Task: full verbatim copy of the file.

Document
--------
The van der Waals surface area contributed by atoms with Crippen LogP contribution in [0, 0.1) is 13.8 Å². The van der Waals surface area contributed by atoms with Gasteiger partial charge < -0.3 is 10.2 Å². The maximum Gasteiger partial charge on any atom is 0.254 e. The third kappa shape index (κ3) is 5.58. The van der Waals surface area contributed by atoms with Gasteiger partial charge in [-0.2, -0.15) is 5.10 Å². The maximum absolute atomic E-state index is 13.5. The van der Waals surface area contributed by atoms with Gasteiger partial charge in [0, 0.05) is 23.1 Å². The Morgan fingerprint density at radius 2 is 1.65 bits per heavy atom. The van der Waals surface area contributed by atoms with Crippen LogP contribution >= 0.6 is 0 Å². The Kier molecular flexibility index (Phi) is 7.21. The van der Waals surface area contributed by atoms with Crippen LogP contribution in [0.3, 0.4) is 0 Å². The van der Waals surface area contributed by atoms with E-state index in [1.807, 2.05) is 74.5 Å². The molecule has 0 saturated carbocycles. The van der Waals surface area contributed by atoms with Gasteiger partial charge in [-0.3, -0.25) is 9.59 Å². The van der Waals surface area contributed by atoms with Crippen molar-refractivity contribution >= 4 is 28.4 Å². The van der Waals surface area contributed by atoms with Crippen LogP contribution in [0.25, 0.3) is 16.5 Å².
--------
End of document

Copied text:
The van der Waals surface area contributed by atoms with Crippen LogP contribution in [0, 0.1) is 13.8 Å². The van der Waals surface area contributed by atoms with Gasteiger partial charge < -0.3 is 10.2 Å². The maximum Gasteiger partial charge on any atom is 0.254 e. The third kappa shape index (κ3) is 5.58. The van der Waals surface area contributed by atoms with Gasteiger partial charge in [-0.2, -0.15) is 5.10 Å². The maximum absolute atomic E-state index is 13.5. The van der Waals surface area contributed by atoms with Gasteiger partial charge in [0, 0.05) is 23.1 Å². The Morgan fingerprint density at radius 2 is 1.65 bits per heavy atom. The van der Waals surface area contributed by atoms with Crippen LogP contribution >= 0.6 is 0 Å². The Kier molecular flexibility index (Phi) is 7.21. The van der Waals surface area contributed by atoms with Crippen LogP contribution in [0.3, 0.4) is 0 Å². The van der Waals surface area contributed by atoms with E-state index in [1.807, 2.05) is 74.5 Å². The molecule has 0 saturated carbocycles. The van der Waals surface area contributed by atoms with Gasteiger partial charge in [-0.3, -0.25) is 9.59 Å². The van der Waals surface area contributed by atoms with Crippen molar-refractivity contribution >= 4 is 28.4 Å². The van der Waals surface area contributed by atoms with Crippen LogP contribution in [0.25, 0.3) is 16.5 Å².